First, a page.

Apple is the lesser of two evils compared to Google. I must admit I am greatly disenchanted with Apple of late. There seems to be a preponderance of new features and ways of doing things with useabilty the casualty. I no longer find Apple products easy to use.
  20. JackieInCo Suspended

    Jul 18, 2013
    I still enjoy using iPhones/Macs just as I did when I bought my first iPhone/MBP in 2007. I also have several Apple watches that I use.

    I also enjoy using Android phones just as much. Nothing is really keeping me on either platform other then I like using them.
  21. roberthallin macrumors member

    Oct 25, 2009
    Stockholm, Sweden
    I really like the way all my devices work together with continuity. I've never really used handoff, but being able to make and receive calls and text messages on my iPad, MBP and iMac is a big deal. It's not something I couldn't live without or anything like that, but I do use it a lot. The fact that you can use features of one device on other devices that doesn't have them from the start is a nice thing.

    Then there's FaceTime and iMessage, which I have no real substitute for. FaceTime works, by far, the best for me in terms of usability and quality of the service compared to every other comparable service I've tried, which is most of them. Since I live far from my family it gets used a lot and has become a natural way of how we communicate, which I guess also ties in to the ecosystem perspective in that it's not just what you use and how your devices connect to each other, it's also about how well you can communicate with other people. For me and my close ones, this is definitely a reason to why we keep buying apple.
  22. tonybarnaby macrumors 65816

    Dec 3, 2017
    If apple allowed the apple watch to work with Android, they would gain a bunch of new users. They would also lose millions of us. The apple watch is the best selling watch in the world, so im not holding my breath for android support.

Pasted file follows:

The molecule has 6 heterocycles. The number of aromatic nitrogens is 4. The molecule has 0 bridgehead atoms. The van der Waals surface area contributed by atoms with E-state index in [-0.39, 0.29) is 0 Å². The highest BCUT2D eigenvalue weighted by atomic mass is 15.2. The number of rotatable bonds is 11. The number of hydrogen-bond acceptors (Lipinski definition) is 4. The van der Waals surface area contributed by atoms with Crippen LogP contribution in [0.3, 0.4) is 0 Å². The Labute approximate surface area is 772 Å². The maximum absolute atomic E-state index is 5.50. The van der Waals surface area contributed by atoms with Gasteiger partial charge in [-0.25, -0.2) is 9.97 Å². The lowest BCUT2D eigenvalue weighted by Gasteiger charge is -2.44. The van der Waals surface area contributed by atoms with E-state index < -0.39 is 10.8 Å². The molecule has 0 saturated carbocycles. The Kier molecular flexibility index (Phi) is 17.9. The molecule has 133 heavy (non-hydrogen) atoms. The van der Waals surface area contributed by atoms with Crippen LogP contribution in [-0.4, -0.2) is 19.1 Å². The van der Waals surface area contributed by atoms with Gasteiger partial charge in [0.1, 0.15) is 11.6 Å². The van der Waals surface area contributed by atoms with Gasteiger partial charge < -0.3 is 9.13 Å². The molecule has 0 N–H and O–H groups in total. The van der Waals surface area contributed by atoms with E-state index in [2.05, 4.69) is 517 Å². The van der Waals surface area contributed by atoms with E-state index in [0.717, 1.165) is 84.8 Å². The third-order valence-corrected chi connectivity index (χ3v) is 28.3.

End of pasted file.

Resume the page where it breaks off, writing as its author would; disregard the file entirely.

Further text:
23. Pakaku macrumors 68010


    Aug 29, 2009
    Only the fact that all of my older hardware still works perfectly fine today...
  24. mib1800 macrumors 68030

    Sep 16, 2012
    I just enjoy the power of all-in-one phablet running android that can do almost everything. iPhone just cannot make it as an all-in-one device.
  25. mjschabow macrumors 68000

    Dec 25, 2013
    I recently switched to Android and switched back after a month. What's funny is that Android has really stepped their game up and it's not hard to switch away from the Apple ecosystem at all. But what it came down to is that I actually prefer Apple's "walled garden". It's just so much easier. I know that the Apple products I buy will all work with each other without any extra compromises or additional steps. iMessage and Facetime is so easy with family.

    The only thing that I'd caution Apple is to not try too hard to go overboard with features and to still focus on fantastic hardware. Google is becoming dangerously close to pushing Apple when it comes to the seamless user experience. The big problem with Google is that they haven't figured out hardware yet. I feel better about my brand new iPhone 6s Plus holding up than the Pixel 2 XL. That's saying a lot.